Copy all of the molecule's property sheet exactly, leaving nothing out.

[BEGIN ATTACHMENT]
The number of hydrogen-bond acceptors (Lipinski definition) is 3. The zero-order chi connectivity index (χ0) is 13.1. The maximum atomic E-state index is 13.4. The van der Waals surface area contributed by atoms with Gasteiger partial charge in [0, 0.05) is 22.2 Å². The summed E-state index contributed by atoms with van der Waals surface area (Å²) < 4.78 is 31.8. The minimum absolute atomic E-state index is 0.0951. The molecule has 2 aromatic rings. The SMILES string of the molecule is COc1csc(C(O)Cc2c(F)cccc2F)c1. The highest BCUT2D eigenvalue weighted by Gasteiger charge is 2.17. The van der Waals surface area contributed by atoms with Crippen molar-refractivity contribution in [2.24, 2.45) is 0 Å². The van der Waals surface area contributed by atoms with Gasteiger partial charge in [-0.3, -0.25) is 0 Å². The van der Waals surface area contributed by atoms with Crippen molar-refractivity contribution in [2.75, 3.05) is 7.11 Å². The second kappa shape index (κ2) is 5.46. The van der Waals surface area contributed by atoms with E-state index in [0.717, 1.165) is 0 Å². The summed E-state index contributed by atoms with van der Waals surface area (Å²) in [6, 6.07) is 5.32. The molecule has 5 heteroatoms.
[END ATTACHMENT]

The number of hydrogen-bond acceptors (Lipinski definition) is 3. The zero-order chi connectivity index (χ0) is 13.1. The maximum atomic E-state index is 13.4. The van der Waals surface area contributed by atoms with Gasteiger partial charge in [0, 0.05) is 22.2 Å². The summed E-state index contributed by atoms with van der Waals surface area (Å²) < 4.78 is 31.8. The minimum absolute atomic E-state index is 0.0951. The molecule has 2 aromatic rings. The SMILES string of the molecule is COc1csc(C(O)Cc2c(F)cccc2F)c1. The highest BCUT2D eigenvalue weighted by Gasteiger charge is 2.17. The van der Waals surface area contributed by atoms with Crippen molar-refractivity contribution in [2.24, 2.45) is 0 Å². The van der Waals surface area contributed by atoms with Gasteiger partial charge in [-0.3, -0.25) is 0 Å². The van der Waals surface area contributed by atoms with Crippen molar-refractivity contribution in [2.75, 3.05) is 7.11 Å². The second kappa shape index (κ2) is 5.46. The van der Waals surface area contributed by atoms with E-state index in [0.717, 1.165) is 0 Å². The summed E-state index contributed by atoms with van der Waals surface area (Å²) in [6, 6.07) is 5.32. The molecule has 5 heteroatoms.